U.S. Attorney General Jeff Sessions made a speaking appearance in one of the country's biggest sanctuary cities Friday.
He spoke about that controversial topic in the heart of Philadelphia, which under Mayor Jim Kenney has vowed to continue policies that the Department of Justice says doesn't comply fully with federal immigration law.
At the Center City offices of the U.S. Attorney for Eastern Pennsylvania, Sessions also talked about gangs like MS-13 and the need for quality local policing.
He emphasized of the violent nature of gangs like MS-13 and said they recruit young new members from schools, "even elementary schools."
“The more they recruit, the more damage they do,” Sessions said. He called for everyone "to work together to take MS-13 off the streets."
Sessions even said the violent MS-13 gang is operating in Philadelphia.
Protesters of the Trump administration's crackdown on immigration demonstrated outside the federal building at 6th and Chestnut streets.
Sessions initially planned the visit for early July, but canceled.
The attorney general and Philadelphia officials have been at odds over immigration enforcement since President Donald Trump took office in January. Philadelphia has been a so-called sanctuary city since Kenney began his term, though last year the city began calling itself a "Fourth Amendment city" in an effort to highlight constitutional rights protecting due process and probable cause.
Sessions said that by giving sanctuary to undocumented immigrants, the city is "providing sanctuaries for criminals."
“I urge the city of Philadelphia and every sanctuary city to consider carefully the harm they’re doing to residents by refusing to cooperate with federal law enforcement,” he said.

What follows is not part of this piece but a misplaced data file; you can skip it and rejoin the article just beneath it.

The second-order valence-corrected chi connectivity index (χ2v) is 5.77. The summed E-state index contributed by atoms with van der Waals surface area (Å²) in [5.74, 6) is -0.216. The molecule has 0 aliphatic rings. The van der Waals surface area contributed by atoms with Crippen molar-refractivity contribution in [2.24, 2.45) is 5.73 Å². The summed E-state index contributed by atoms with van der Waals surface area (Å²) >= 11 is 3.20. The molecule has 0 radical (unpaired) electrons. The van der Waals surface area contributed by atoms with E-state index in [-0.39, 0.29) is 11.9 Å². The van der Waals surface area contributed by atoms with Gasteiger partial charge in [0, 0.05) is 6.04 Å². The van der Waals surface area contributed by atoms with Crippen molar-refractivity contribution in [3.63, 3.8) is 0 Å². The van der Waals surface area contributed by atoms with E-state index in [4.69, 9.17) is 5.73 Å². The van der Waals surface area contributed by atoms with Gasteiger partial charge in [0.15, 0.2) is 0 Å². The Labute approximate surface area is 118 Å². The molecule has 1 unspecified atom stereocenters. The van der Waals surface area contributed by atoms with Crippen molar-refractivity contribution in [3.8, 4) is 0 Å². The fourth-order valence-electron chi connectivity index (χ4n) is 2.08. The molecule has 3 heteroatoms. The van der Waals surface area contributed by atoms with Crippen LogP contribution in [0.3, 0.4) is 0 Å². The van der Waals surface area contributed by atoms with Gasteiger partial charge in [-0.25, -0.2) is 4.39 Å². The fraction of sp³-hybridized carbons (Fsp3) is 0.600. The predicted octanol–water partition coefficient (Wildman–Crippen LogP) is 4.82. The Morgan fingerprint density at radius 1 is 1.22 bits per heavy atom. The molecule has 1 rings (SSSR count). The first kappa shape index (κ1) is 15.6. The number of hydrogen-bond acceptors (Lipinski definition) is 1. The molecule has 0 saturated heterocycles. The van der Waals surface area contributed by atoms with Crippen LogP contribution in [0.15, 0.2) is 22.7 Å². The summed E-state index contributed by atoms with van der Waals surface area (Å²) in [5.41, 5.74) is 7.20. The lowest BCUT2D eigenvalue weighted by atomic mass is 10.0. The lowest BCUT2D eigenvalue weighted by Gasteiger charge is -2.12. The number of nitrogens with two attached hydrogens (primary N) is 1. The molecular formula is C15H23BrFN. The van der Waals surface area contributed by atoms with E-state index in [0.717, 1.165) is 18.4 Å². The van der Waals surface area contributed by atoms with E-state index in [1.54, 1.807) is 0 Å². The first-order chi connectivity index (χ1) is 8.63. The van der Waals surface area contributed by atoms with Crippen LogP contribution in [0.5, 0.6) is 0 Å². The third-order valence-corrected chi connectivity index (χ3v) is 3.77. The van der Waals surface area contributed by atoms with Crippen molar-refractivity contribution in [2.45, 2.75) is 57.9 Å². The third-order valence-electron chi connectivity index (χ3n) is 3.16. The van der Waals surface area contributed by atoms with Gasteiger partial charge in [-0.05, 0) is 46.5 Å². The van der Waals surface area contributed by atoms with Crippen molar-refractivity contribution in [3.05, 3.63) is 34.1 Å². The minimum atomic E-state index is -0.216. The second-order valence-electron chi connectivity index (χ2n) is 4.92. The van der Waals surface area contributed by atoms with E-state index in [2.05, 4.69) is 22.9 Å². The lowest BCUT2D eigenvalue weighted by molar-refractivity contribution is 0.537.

Under the Trump administration, federal law enforcement agencies, notably Immigration and Customs Enforcement (ICE), have asked for increased help from local agencies in detaining undocumented immigrants who have been arrested.
Philadelphia and many other municipal and county law enforcement agencies have refused to follow ICE's request to hold undocumented immigrants until federal agents can meet with the arrested individuals, which have become known as "ICE detainers."
And twice since January, the Department of Justice has publicly demanded local agencies follow federal guidance that involves police officers inquiring about the immigration status when making arrests. In March, the attorney general said Philadelphia and others risked losing Department of Justice grant money if they remained out of compliance.
He did not give a deadline for compliance at that time.
The DOJ gave $26 million in grants to Philadelphia in the 2015 fiscal year, which a city spokeswoman said was the most recent year in which a comprehensive total is available.
In April, the DOJ sent a letter to Philadelphia and at least nine other local and state governments warning again about failure to comply with one federal guideline in particular.
The letter stated that Philadelphia is required to cooperate under Section 1373 of the federal code as per its grant agreement with the DOJ's Office of Justice Programs, which is one of the federal government's largest funding sources for local law enforcement. That section, the DOJ contends, is related to the federal government's request that local law enforcement provide information about the legal status of arrestees.